I have never put any faith in the doomsday quality of the day/date combo of Friday the 13th. Especially now we have Covid-19, every day is a disaster as the coronavirus continues its chaotic crusade of global destruction. But the latest Friday the 13th, in February, was a day when luck ran out for me, my siblings and wider family. At around 6.16pm my darling mother passed away, just short of her 94th birthday.
It was the first time I have seen anyone die. It's unforgettable, potentially haunting, but also surprising. Mum had been in hospital for over three weeks.
She was in pain, had made clear she was ready to go, and the wonderful carers of the NHS had prepared us all for the worst. Plus, I had watched her deterioration. As her quality of life drained away my sibling Norma wondered why death had to be so cruel, while at times Christopher found it impossibly challenging. So, we understand when family members report how devastated they are to be told their loved one has been lost to Covid-19, with no chance of the long goodbye we had with our mum, which made the passing a little less intolerable.
It would have been supremely selfish to want more of mum. But we did. I was that selfish and I can't accept socially normal statements like "she had a good innings". The longer you have a parent, the harder it is to let go. Especially one like Brenda Norma Patrice Nesbitt (Paddy).
I acknowledge I am probably the best known of mum's three children, but I am not the best. That accolade passes, generation by generation, to the females of our family.
Mum's mother, my beloved grandma Greta, endured a long, difficult and very challenging life, yet you never saw her without a smile on her face and a sunny disposition that directed her interest to you, your health and happiness, ahead of her own sorry circumstances.
Mum not only inherited her empathy, humanity and sense of community, she passed it on to her own daughter and granddaughters. It's awesome to see that in action on a daily basis.
Mum was a people person and no people were more important than her family. I would love to tell you she liked nothing better than hearing reports of our small successes, but what she loved above that were the stories of the times we fell on our asses. Just one example - as a fledgling sports reporter at the BBC I was ridiculously pleased to get an interview with the then Manchester United manager Ron Atkinson. I was worried he might sell his right back Jimmy Nicholl, a key Northern Ireland international. Atkinson tried to mollify me, saying Nicholl was important as he could also play in central defence. I scoffed: "He's hardly going to displace Martin Buchan!" Atkinson agreed: "Well, seeing we sold Buchan six weeks ago, you're probably right!" How often did mum make me retell my stupidity, preferably to strangers. And so it went, for decades!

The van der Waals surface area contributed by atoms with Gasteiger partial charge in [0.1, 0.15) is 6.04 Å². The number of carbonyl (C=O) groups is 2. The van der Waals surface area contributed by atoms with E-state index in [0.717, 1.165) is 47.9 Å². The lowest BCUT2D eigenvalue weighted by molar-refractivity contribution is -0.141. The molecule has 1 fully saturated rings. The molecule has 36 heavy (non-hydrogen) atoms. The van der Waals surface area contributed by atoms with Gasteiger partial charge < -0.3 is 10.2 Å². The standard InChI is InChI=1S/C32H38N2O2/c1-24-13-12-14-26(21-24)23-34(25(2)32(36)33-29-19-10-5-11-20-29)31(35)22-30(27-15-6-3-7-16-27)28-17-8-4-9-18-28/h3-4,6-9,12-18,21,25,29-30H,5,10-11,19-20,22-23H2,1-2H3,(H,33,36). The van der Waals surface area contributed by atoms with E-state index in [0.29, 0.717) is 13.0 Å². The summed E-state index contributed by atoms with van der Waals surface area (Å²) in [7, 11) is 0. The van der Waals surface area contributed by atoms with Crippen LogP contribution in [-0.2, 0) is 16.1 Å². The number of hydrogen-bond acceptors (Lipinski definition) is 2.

Mum was not immune herself. For example, she had an unending struggle with transport. She could set off by train to lay flowers on her father's grave in Coleraine only to land in Larne. Or catch the Glider home to east Belfast but end up on an unintended tour of Titanic Quarter - more than once! Or my favourite: the day she ordered a taxi to her home. When the car with the sign on the roof drew up she jumped in the back seat. The driver, aged 17 years 6 months, was in the middle of his driving test and thought mum was some bizarre addition to his examination - how to handle a sweet-looking but potentially dangerous octogenarian who invades your space. I'll miss those moments, mum. Mum spent her last days in the Ulster Hospital and I cannot speak highly enough of the care afforded her by the wonderful staff in Ward 4A. Mo, a cleaner, came to see her after a couple of days off and burst into tears when she saw how mum's health had faded. Gary, the tea trolley operative, who couldn't speak the day she died.
The wonderful nurse Tanya Regan, in tears as she realised mum's time was nearly up. The consultant known only as Ken, and the amazing doctor Ciara Greer, who perched on the edge of mum's bed, held her hand and with unbelievable humanity talked her through her predicament without dodging a single syllable of the harsh, horrible clinical facts. To think, these are the people now at the tip of the spear in our fight against Covid-19. They deserve everything we can give them, starting with our thanks.
But my greatest thanks go to my mother. Her support, encouragement and unconditional love gave me wings, and, with those wings, I have soared higher and further than my meagre talents could ever justify. So thank you, my gorgeous mother. In a way I am glad she does not have to endure the nightmare that is coronavirus and, to all who have elderly loved ones who are at risk, you have my family's thoughts, prayers and best wishes.
Mum and I had a song. Written by Billy Joel but performed by Barry White, the lyrics were a perfect summary of how we felt about each other. I know she would like you to have them at this time of crisis: "Don't go changing, trying to please me. I love you just the way you are." Please pass it on to the ones you adore. And stay safe.